Thai police issue arrest warrants for two Americans in stolen body parts case
Police in Thailand have issued arrest warrants for two Americans they say stole human body parts from a local medical museum and attempted to mail them to the United States.
Police on Tuesday issued the warrants for Ryan McPherson, 31, and Daniel Tanner, 33 on charges of theft, possessing stolen items and falsely declaring the items on shipping documents.
The pair left Thailand on Sunday for neighboring Cambodia after police questioned and released them without charges. They told police they had bought the items at a Bangkok night market. They described the items as toys on shipping documents.
On Monday, a major Bangkok hospital said the objects were stolen from two of its museums, which the men had visited last Thursday. Clinical Professor Udom Kachintorn, the dean of the Faculty of Medicine at Bangkok's Siriraj Hospital, told reporters that the five human body parts were stolen from the hospital's museums. Two of them belonged to the department of anatomy and the other three to the department of forensic medicine.
He said the two Americans visited the museum last Thursday, but that closed-circuit television video did not show them taking any items away.
Police Col. Chumpol Poompuang said McPherson had initially been tracked down after the shipping company, DHL, alerted authorities to the actual contents of the shipment, which included a preserved baby's head and foot.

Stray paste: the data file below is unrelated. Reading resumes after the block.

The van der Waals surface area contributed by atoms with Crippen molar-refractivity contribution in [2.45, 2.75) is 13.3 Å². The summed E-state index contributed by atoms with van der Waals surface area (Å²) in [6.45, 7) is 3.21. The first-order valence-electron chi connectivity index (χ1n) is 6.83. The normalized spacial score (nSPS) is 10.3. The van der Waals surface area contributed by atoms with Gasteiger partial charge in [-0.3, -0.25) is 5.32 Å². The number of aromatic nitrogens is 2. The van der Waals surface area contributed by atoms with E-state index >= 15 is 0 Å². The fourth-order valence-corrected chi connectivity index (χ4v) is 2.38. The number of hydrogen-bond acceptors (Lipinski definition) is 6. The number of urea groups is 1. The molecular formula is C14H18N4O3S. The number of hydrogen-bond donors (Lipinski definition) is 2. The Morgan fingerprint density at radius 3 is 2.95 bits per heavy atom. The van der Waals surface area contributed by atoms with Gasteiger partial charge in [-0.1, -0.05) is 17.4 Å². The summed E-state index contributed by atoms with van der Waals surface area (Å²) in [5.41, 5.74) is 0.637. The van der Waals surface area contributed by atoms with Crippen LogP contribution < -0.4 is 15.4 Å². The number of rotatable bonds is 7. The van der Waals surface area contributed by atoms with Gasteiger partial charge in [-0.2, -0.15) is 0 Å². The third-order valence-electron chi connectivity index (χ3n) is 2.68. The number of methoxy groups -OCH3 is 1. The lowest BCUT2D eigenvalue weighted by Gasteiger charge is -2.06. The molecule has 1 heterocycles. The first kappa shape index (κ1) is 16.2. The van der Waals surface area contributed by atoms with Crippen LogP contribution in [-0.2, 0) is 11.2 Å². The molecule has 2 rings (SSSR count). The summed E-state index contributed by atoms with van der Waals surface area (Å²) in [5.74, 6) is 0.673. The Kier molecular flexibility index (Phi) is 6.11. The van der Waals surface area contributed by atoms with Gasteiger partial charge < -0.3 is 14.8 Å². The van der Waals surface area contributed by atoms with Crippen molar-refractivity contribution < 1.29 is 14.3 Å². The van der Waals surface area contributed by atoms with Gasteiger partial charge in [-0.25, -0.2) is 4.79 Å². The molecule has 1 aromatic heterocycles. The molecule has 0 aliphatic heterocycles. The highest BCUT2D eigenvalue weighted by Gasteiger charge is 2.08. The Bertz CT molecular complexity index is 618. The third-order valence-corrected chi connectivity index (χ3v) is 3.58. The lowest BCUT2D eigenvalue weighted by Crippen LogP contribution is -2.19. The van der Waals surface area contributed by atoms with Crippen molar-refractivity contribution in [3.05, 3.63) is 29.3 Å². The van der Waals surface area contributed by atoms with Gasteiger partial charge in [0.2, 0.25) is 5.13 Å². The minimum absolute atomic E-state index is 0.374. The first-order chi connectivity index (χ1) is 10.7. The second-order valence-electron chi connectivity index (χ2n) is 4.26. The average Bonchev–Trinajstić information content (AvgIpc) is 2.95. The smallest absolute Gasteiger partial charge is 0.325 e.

"He said he thought the body parts were bizarre and wanted to send them to his friends in the U.S.," Chumpol said. The three packages seized in Bangkok were being sent to Las Vegas, including one parcel that McPherson had addressed to himself. Police said they were contacting the FBI to get information about the would-be recipients of the items.
In Washington, spokeswoman Minique Crump said the FBI was aware of the matter and was looking into it.
Police Lt. Gen. Ruangsak Jarit-ake displayed graphic pictures of the five body parts and told reporters that the parts had been preserved separately in formaldehyde inside sealed acrylic or plastic boxes. Two of the parts were pieces of tattooed adult skin — one with a jumping tiger and the other bearing an ancient Asian script.
In some Thai cults, preserved fetuses or spiritual tattoos are believed to give the owners good fortune or protection from evil. They can also be used to practice black magic.
McPherson and Tanner were producers over a decade ago of a video series featuring homeless people brawling and performing dangerous stunts after being paid by the filmmakers, who were based in Las Vegas.
They claimed sales of about 300,000 copies at $20 each, though their "Bumfights" videos were banned in several communities and generally shunned by retailers after criticism that the films' subjects were being exploited.
In 2002, the district attorney's office in San Diego, Calif., filed felony charges including battery against McPherson and Tanner and two others in connection with production of the "Bumfights" videos. A judge reduced the counts to misdemeanors and the four pleaded guilty in 2003 to arranging a fight without a permit. They were fined $500 each and ordered to perform community service at a homeless shelter, but McPherson and one colleague were sentenced to 180 days in jail in 2005 for failing to complete their community service.
The Associated Press contributed to this report.